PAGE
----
8 Ways the Bartender Made Me Hate Him

My husband and I went out to dinner to a restaurant we’d never been to, but a place that calls itself “Redacted Because I Feel Kinda Bad” sounds like an open invitation for decadence, so we went. Upon hearing they had a happy hour, we were even more intrigued. We sat at the bar as we always do and within minutes, I knew I had to write a blog post about our bartender because he was like a walking advertisement of everything you should not do as a bartender. I really didn’t like him and I tried to, I really did. He just gave me so many reasons dislike him.

And here they are:

  1. He didn’t say hello to us. At least pretend like you want to be there. I mean, I know you don’t, because who the fuck wants to be at work, but come on. Fake it. That’s what we do in the service industry.
  2. He was clearly aggravated that I couldn’t read the happy hour menu. It was a tiny sign posted on the bar wall way too far away for my 51-year-old eyes to read. When I asked him what it said, he handed me a table tent that had the same info on it. His irritation was obvious. His eyes may be twenty-five years younger than mine, but my attitude is twenty five years older than his, so this bish needs to watch it.
  3. Giving us menus seemed like it was a pain in the ass for him. Yes, we wanted to eat, so yes we needed menus. The menus were not carved in granite tablets so I could have done without the audible sigh when he placed them before us as if it took every last ounce of strength he had in his body to move them from one shelf to the bar.
  4. He didn’t pour us water. I don’t expect water to automatically appear, but when we asked for water, making sure to say please, he hurriedly placed two empty glasses before us and returned thirty seconds later with a full bottle for us. This bottle, he placed on the edge of his side of that bar and walked away without so much as a look in our general direction. If you’re not going to pour it, at least put the bottle close enough for me to reach it without having to sprawl across the bar to do it myself.
  5. He never asked how our food or drinks were. It’s. Your. Job. The food and drinks were all more than fine, but if there had been an issue, I would have had to flag him down and pull him away from his own reflection in the mirror behind the bar. He cleared our dirty plates without even talking to us.
  6. He wasn’t personable at all. I don’t need to become best friends with my server or bartender, but if you’re a bartender, you should expect to have to make at least a little bit of fucking small talk to your customers. You’re literally standing directly in front of me for 90% of the time I’m eating, so to avoid all conversation seems like more trouble than it’s worth. If you don’t want to talk to your customers too much, be a server so you can hide in the side stand or the kitchen. As a bartender, you don’t get that option. Suck it up, buttercup.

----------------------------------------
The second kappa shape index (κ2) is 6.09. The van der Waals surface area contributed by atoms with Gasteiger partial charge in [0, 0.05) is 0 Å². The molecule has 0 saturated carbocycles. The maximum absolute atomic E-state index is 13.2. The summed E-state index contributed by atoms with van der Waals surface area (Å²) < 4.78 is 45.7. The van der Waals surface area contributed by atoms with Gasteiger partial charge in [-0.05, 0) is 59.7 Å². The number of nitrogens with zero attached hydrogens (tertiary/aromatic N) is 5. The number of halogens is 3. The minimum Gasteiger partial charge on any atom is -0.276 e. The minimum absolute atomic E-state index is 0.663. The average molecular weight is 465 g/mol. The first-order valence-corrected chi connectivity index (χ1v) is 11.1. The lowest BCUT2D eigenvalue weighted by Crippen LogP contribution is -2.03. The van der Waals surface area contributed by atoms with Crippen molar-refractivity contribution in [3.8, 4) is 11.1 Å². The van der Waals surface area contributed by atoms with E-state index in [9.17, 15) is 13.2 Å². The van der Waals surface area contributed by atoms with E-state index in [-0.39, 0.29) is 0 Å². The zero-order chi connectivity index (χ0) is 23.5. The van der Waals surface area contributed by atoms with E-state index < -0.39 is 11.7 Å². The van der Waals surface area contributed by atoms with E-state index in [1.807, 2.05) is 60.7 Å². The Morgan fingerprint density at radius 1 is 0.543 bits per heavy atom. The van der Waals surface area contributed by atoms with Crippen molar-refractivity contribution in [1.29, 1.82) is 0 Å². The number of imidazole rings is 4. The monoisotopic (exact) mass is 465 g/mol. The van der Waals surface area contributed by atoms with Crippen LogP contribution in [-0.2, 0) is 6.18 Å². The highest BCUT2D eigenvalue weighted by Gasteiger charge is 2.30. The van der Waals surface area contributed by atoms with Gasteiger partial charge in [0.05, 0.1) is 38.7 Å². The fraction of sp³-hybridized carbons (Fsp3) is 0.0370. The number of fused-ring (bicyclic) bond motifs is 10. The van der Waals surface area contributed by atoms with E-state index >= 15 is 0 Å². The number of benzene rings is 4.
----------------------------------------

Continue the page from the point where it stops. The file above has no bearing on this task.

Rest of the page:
7. He was in no hurry to run my credit card. I placed it on the check immediately upon receiving it, but then he ignored it for at least five minutes, which was weird because the whole time we were there it seemed like he couldn’t wait for us to get the fuck out. And then the second he had the opportunity to get us out of his bar, he ignored us. I watched him walk past it at least four times, but I guess checking out his hair and talking to his co-workers was more important than running our credit card.
  8. He didn’t say goodbye or thank you as we left. I said both of them. Totally fine. It’s clear this guy either hates being at work or hates us. If he wasn’t gay, I’d have thought he was a big ol’ homophobe, but he was flamier than a fire at a Yankee Candle Outlet Store, so maybe he just doesn’t like older gay men. Or maybe he just sucks at his job and is a miserable person.

Overall, the whole meal was lacking. While the food was good and the drinks were more than fine, we never felt like anyone was happy we were there. As servers and bartenders, it’s part of our job to contribute to the overall dining experience of our customers. If a restaurant has great service and decent food I am much more willing to go back than if a place has bad service and decent food. Too many restaurants forget how much the service affects the likelihood of a customer returning.

Yes, I still tipped this bartender 20% and even though he had his back to us far too often, his ass was beautiful so that was alright.

Discussion

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